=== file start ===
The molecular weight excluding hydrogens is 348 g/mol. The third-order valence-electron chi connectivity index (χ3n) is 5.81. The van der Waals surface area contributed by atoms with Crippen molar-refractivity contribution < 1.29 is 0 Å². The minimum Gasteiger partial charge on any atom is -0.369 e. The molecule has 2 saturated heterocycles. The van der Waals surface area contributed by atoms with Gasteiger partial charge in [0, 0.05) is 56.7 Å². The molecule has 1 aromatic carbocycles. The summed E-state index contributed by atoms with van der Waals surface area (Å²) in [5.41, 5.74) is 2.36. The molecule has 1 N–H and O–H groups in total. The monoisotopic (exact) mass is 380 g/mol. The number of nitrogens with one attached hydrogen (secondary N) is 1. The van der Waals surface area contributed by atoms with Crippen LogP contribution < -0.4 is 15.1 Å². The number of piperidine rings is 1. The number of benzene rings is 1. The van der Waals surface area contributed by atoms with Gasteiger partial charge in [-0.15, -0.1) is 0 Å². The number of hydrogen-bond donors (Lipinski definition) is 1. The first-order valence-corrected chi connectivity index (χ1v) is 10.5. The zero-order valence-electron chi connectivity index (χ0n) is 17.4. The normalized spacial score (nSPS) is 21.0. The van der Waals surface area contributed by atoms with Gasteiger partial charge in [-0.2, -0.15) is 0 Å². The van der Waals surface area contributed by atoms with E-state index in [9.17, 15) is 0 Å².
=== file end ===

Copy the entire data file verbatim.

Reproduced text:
The molecular weight excluding hydrogens is 348 g/mol. The third-order valence-electron chi connectivity index (χ3n) is 5.81. The van der Waals surface area contributed by atoms with Crippen molar-refractivity contribution < 1.29 is 0 Å². The minimum Gasteiger partial charge on any atom is -0.369 e. The molecule has 2 saturated heterocycles. The van der Waals surface area contributed by atoms with Gasteiger partial charge in [0, 0.05) is 56.7 Å². The molecule has 1 aromatic carbocycles. The summed E-state index contributed by atoms with van der Waals surface area (Å²) in [5.41, 5.74) is 2.36. The molecule has 1 N–H and O–H groups in total. The monoisotopic (exact) mass is 380 g/mol. The number of nitrogens with one attached hydrogen (secondary N) is 1. The van der Waals surface area contributed by atoms with Crippen LogP contribution < -0.4 is 15.1 Å². The number of piperidine rings is 1. The number of benzene rings is 1. The van der Waals surface area contributed by atoms with Gasteiger partial charge in [-0.15, -0.1) is 0 Å². The number of hydrogen-bond donors (Lipinski definition) is 1. The first-order valence-corrected chi connectivity index (χ1v) is 10.5. The zero-order valence-electron chi connectivity index (χ0n) is 17.4. The normalized spacial score (nSPS) is 21.0. The van der Waals surface area contributed by atoms with Gasteiger partial charge in [-0.2, -0.15) is 0 Å². The van der Waals surface area contributed by atoms with E-state index in [9.17, 15) is 0 Å².